Getting Started with ESP-NOW (ESP32 with Arduino IDE)

Learn how to use ESP-NOW to exchange data between ESP32 boards programmed with Arduino IDE. ESP-NOW is a connectionless communication protocol developed by Espressif that features short packet transmission. This protocol enables multiple devices to talk to each other in an easy way.

Getting Started with ESP-NOW (ESP32 with Arduino IDE)

We have other tutorials for ESP-NOW with the ESP32:

Arduino IDE

We’ll program the ESP32 board using Arduino IDE, so before proceeding with this tutorial you should have the ESP32 add-on installed in your Arduino IDE. Follow the next guide:

Note: we have a similar guide for the ESP8266 NodeMCU Board: Getting Started with ESP-NOW (ESP8266 NodeMCU with Arduino IDE)

Introducing ESP-NOW

For a video introduction to ESP-NOW protocol, watch the following (try the project featured in this video):

Stating Espressif website, ESP-NOW is a “protocol developed by Espressif, which enables multiple devices to communicate with one another without using Wi-Fi. The protocol is similar to the low-power 2.4GHz wireless connectivity (…) . The pairing between devices is needed prior to their communication. After the pairing is done, the connection is safe and peer-to-peer, with no handshake being required.”

ESP-NOW - ESP32 Logo

This means that after pairing a device with each other, the connection is persistent. In other words, if suddenly one of your boards loses power or resets, when it restarts, it will automatically connect to its peer to continue the communication.

ESP-NOW supports the following features:

  • Encrypted and unencrypted unicast communication;
  • Mixed encrypted and unencrypted peer devices;
  • Up to 250-byte payload can be carried;
  • Sending callback function that can be set to inform the application layer of
    transmission success or failure.

ESP-NOW technology also has the following limitations:

  • Limited encrypted peers. 10 encrypted peers at the most are supported in Station mode; 6 at the most in SoftAP or SoftAP + Station mode;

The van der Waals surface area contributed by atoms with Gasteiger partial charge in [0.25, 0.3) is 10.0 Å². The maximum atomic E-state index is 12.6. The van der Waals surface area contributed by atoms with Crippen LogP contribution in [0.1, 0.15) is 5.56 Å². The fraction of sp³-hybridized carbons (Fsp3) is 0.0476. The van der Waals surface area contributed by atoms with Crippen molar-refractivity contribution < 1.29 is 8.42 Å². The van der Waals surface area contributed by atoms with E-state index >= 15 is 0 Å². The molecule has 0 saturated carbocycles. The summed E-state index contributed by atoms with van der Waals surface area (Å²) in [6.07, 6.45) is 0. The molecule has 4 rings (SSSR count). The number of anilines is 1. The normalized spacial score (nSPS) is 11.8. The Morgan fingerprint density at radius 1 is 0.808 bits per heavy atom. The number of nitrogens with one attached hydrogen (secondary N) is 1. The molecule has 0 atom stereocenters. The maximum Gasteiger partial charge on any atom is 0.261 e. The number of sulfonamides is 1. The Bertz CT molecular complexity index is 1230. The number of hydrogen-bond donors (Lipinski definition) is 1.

• Multiple unencrypted peers are supported, however, their total number should be less than 20, including encrypted peers;
  • Payload is limited to 250 bytes.

In simple words, ESP-NOW is a fast communication protocol that can be used to exchange small messages (up to 250 bytes) between ESP32 boards.

ESP-NOW is very versatile and you can have one-way or two-way communication in different setups.

ESP-NOW One-Way Communication

For example, in one-way communication, you can have scenarios like this:

  • One ESP32 board sending data to another ESP32 board

This configuration is very easy to implement and it is great to send data from one board to the other like sensor readings or ON and OFF commands to control GPIOs.

ESP-NOW One ESP32 board sending data to another ESP32 board

One ESP32 board sending the same or different commands to different ESP32 boards. This configuration is ideal to build something like a remote control. You can have several ESP32 boards around the house that are controlled by one main ESP32 board.

ESP-NOW master ESP32 sending data to multiple ESP32 slaves

This configuration is ideal if you want to collect data from several sensors nodes into one ESP32 board. This can be configured as a web server to display data from all the other boards, for example.

ESP-NOW One ESP32 slave receiving data from multiple masters

Note: in the ESP-NOW documentation there isn’t such thing as “sender/master” and “receiver/slave”. Every board can be a sender or receiver. However, to keep things clear we’ll use the terms “sender” and “receiver” or “master” and “slave”.

ESP-NOW Two-Way Communication

With ESP-NOW, each board can be a sender and a receiver at the same time. So, you can establish a two-way communication between boards.

For example, you can have two boards communicating with each other.

ESP-NOW Two-Way Communication between two ESP32 boards

Learn how to: Exchange Sensor Readings with ESP-NOW Two-Way Communication.

You can add more boards to this configuration and have something that looks like a network (all ESP32 boards communicate with each other).

ESP-NOW Communication between multiple ESP32 boards

In summary, ESP-NOW is ideal to build a network in which you can have several ESP32 boards exchanging data with each other.

ESP32: Getting Board MAC Address

To communicate via ESP-NOW, you need to know the MAC Address of the ESP32 receiver. That’s how you know to which device you’ll send the information to.

Each ESP32 has a unique MAC Address and that’s how we identify each board to send data to it using ESP-NOW (learn how to Get and Change the ESP32 MAC Address).

To get your board’s MAC Address, upload the following code.

// Complete Instructions to Get and Change ESP MAC Address: https://RandomNerdTutorials.com/get-change-esp32-esp8266-mac-address-arduino/

#include "WiFi.h"
 
void setup(){
  Serial.begin(115200);
  WiFi.mode(WIFI_MODE_STA);
  Serial.println(WiFi.macAddress());
}
 
void loop(){

}

View raw code

After uploading the code, open the Serial Monitor at a baud rate of 115200 and press the ESP32 RST/EN button. The MAC address should be printed as follows:

ESP-NOW ESP32 Getting Board MAC Address

Save your board MAC address because you’ll need it to send data to the right board via ESP-NOW.